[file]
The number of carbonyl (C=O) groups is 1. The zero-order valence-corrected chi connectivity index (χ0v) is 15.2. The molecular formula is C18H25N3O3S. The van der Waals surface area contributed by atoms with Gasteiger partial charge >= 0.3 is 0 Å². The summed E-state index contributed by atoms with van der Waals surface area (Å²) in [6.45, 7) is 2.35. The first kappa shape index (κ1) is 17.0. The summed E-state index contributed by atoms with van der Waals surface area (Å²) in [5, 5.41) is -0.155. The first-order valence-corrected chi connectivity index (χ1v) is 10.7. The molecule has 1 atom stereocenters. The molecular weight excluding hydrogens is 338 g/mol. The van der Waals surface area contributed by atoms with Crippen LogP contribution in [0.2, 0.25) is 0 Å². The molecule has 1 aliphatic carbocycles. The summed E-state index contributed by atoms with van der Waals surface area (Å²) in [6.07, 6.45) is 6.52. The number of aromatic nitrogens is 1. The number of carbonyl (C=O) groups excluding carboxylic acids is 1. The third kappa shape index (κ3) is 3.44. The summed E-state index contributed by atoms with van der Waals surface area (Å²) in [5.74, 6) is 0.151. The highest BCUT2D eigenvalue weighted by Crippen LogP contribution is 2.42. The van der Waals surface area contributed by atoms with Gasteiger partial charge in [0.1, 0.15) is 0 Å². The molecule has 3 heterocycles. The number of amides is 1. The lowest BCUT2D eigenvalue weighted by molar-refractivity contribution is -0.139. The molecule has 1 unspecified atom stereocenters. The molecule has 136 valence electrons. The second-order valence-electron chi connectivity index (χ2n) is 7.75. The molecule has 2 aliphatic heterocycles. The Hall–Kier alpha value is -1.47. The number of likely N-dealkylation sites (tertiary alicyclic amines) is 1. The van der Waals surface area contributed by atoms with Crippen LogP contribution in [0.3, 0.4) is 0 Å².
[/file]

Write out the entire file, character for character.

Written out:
The number of carbonyl (C=O) groups is 1. The zero-order valence-corrected chi connectivity index (χ0v) is 15.2. The molecular formula is C18H25N3O3S. The van der Waals surface area contributed by atoms with Gasteiger partial charge >= 0.3 is 0 Å². The summed E-state index contributed by atoms with van der Waals surface area (Å²) in [6.45, 7) is 2.35. The first kappa shape index (κ1) is 17.0. The summed E-state index contributed by atoms with van der Waals surface area (Å²) in [5, 5.41) is -0.155. The first-order valence-corrected chi connectivity index (χ1v) is 10.7. The molecule has 1 atom stereocenters. The molecular weight excluding hydrogens is 338 g/mol. The van der Waals surface area contributed by atoms with Crippen LogP contribution in [0.2, 0.25) is 0 Å². The molecule has 1 aliphatic carbocycles. The summed E-state index contributed by atoms with van der Waals surface area (Å²) in [6.07, 6.45) is 6.52. The number of aromatic nitrogens is 1. The number of carbonyl (C=O) groups excluding carboxylic acids is 1. The third kappa shape index (κ3) is 3.44. The summed E-state index contributed by atoms with van der Waals surface area (Å²) in [5.74, 6) is 0.151. The highest BCUT2D eigenvalue weighted by Crippen LogP contribution is 2.42. The van der Waals surface area contributed by atoms with Gasteiger partial charge in [0.1, 0.15) is 0 Å². The molecule has 3 heterocycles. The number of amides is 1. The lowest BCUT2D eigenvalue weighted by molar-refractivity contribution is -0.139. The molecule has 1 unspecified atom stereocenters. The molecule has 136 valence electrons. The second-order valence-electron chi connectivity index (χ2n) is 7.75. The molecule has 2 aliphatic heterocycles. The Hall–Kier alpha value is -1.47. The number of likely N-dealkylation sites (tertiary alicyclic amines) is 1. The van der Waals surface area contributed by atoms with Crippen LogP contribution in [0.3, 0.4) is 0 Å².